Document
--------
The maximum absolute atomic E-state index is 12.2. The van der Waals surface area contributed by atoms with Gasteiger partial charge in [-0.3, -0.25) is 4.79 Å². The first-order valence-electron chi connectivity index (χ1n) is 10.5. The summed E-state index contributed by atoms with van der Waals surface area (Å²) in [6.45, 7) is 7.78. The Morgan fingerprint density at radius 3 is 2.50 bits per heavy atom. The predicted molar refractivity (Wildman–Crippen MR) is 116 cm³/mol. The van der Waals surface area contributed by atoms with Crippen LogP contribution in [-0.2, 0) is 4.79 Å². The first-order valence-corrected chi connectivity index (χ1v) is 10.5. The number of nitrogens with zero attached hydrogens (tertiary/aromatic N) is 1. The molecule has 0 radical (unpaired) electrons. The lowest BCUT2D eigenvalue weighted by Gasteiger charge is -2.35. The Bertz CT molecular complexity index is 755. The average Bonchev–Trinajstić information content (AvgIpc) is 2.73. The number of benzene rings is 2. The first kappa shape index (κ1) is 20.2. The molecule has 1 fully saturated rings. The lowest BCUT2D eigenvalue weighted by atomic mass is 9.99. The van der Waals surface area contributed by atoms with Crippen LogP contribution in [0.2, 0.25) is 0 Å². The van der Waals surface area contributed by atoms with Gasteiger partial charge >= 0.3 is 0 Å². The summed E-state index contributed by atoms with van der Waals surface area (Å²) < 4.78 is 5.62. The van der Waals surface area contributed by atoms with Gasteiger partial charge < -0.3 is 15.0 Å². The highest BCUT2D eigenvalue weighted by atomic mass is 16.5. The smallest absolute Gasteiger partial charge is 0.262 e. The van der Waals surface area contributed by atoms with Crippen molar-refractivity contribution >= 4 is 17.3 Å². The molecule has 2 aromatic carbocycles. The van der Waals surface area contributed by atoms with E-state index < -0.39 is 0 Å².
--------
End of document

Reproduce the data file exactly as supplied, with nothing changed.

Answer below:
The maximum absolute atomic E-state index is 12.2. The van der Waals surface area contributed by atoms with Gasteiger partial charge in [-0.3, -0.25) is 4.79 Å². The first-order valence-electron chi connectivity index (χ1n) is 10.5. The summed E-state index contributed by atoms with van der Waals surface area (Å²) in [6.45, 7) is 7.78. The Morgan fingerprint density at radius 3 is 2.50 bits per heavy atom. The predicted molar refractivity (Wildman–Crippen MR) is 116 cm³/mol. The van der Waals surface area contributed by atoms with Crippen LogP contribution in [-0.2, 0) is 4.79 Å². The first-order valence-corrected chi connectivity index (χ1v) is 10.5. The number of nitrogens with zero attached hydrogens (tertiary/aromatic N) is 1. The molecule has 0 radical (unpaired) electrons. The lowest BCUT2D eigenvalue weighted by Gasteiger charge is -2.35. The Bertz CT molecular complexity index is 755. The average Bonchev–Trinajstić information content (AvgIpc) is 2.73. The number of benzene rings is 2. The first kappa shape index (κ1) is 20.2. The molecule has 1 fully saturated rings. The lowest BCUT2D eigenvalue weighted by atomic mass is 9.99. The van der Waals surface area contributed by atoms with Crippen LogP contribution in [0.2, 0.25) is 0 Å². The van der Waals surface area contributed by atoms with Gasteiger partial charge >= 0.3 is 0 Å². The summed E-state index contributed by atoms with van der Waals surface area (Å²) < 4.78 is 5.62. The van der Waals surface area contributed by atoms with Gasteiger partial charge < -0.3 is 15.0 Å². The highest BCUT2D eigenvalue weighted by atomic mass is 16.5. The smallest absolute Gasteiger partial charge is 0.262 e. The van der Waals surface area contributed by atoms with Crippen molar-refractivity contribution >= 4 is 17.3 Å². The molecule has 2 aromatic carbocycles. The van der Waals surface area contributed by atoms with E-state index < -0.39 is 0 Å².